O'Sullivan Key to Tigers' Success

CLEMSON – Coming out of high school, the three-headed monster known as Stephen Faris, Josh Cribb and Robert Rohrbaugh were all considered decent pitchers. At the same time, they probably weren't regarded as studs by any stretch of the imagination.

But thanks in large part to Clemson pitching coach Kevin O'Sullivan, the trio has become one of the best starting rotations in all of college baseball.

O'Sullivan, who is finishing up his seventh season with the Tigers, was the target of criticism from a loud and boisterous group as to whether or not he was capable of molding the pitching staff to help lead Clemson into contention for the College World Series.

Those fans who think they know how the game is to be played and taught just because they played Little League or watch the Atlanta Braves on television every night, have been rendered silent by the Tigers' second-half surge this season.

And the main reason Clemson is just two wins away from the College World Series is its starting pitching.

Faris, for one, finds the entire situation with some of the fans amusing.

He believes O'Sullivan is solely responsible for his 2005 performance, which has seen him compile a 6-4 record with a gaudy 2.56 ERA.

"He's a leader for our team," said Faris, a sophomore, who will get the start in Game 1 Saturday at the Super Regional against Baylor. "He does catch a lot of heat, but as a coach he expects that. It's up and down. If the season is going well, then he's the best coach in the country. And if we're not doing well, then he's the worst.

"He comes out every day and tries to make us better. Honestly, he's helped me with my entire makeup. Everything from my arm angles to my pitches. I had some decent pitches, but he's made my pitches better. He's made a good curveball or slider into more of a great strikeout pitch. It was something went from being OK, to something that is really good. He's worked with me on everything. But it's not just me, it's everyone. I thank him a lot for everything that he's done and he knows that."

O'Sullivan, 36, does what he can to ignore the outside noise so that he can concentrate solely on the task at hand, which is getting each pitcher on his staff to be a little better each day. But it can get difficult at times when people are constantly telling him that after seven years, he's finally made a believer out of them.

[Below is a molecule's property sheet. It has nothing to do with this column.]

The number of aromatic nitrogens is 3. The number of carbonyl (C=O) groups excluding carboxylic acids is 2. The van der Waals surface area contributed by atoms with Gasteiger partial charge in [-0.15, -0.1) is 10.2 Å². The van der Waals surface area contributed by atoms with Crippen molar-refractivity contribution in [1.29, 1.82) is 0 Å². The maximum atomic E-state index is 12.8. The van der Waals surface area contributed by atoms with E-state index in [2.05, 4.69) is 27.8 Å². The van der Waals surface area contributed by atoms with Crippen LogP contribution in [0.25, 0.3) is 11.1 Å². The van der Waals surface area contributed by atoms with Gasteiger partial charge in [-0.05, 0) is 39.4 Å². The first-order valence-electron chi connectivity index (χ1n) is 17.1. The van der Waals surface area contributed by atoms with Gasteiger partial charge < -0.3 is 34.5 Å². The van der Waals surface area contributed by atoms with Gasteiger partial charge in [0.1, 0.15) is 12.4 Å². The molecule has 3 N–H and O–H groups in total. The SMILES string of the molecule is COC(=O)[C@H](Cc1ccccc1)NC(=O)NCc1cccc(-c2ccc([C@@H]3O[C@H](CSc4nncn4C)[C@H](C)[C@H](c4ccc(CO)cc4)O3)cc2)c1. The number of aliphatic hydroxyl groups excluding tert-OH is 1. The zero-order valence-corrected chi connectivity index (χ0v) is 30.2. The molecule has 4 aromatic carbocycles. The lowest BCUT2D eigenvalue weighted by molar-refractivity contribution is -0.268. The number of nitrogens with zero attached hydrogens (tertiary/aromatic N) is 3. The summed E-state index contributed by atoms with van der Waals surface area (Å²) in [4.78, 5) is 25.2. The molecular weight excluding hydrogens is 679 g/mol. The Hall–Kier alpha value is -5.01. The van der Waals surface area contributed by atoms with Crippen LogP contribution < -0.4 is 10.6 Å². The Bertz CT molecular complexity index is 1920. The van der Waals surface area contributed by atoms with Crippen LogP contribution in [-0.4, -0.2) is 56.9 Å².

"When you're in this profession, there's always going to be people that doubt what you're doing," he said. "That's just part of the deal. But we've been to Omaha twice and the Super Regionals have been in existence seven years and we've been to five of them. During my seven years here, we've been ranked in the top 25 every year. You don't want to toot your own horn, but at the same token we've got a great program here and we will always have a great program here.

"Coach (Bill) Wilhelm started something special many, many years ago and Coach (Jack) Leggett has done an unbelievable job since he's been here. I'm just happy to be here helping this program stay where everybody expects it to be. Baseball is important to fans here and it's one of the unique places in the country because they do care about it here. It's an Olympic sport that gets treated sometimes like football. And people deserve to have a team that's on the verge of going to Omaha every year. I can understand the last two years why people were disappointed, but there are reasons why we weren't as successful. The reasons why we weren't successful is the same reason why other college programs struggle from time to time and that's the Major League Draft. It's not an excuse, but it's is a fact of life."

Each of member of the three-headed monster can specifically tell you where O'Sullivan has helped them.

"When you're in this profession, there's always going to be people that doubt what you're doing," said O'Sullivan. "That's just part of the deal. But we've been to Omaha twice and the Super Regionals have been in existence seven years and we've been to five of them."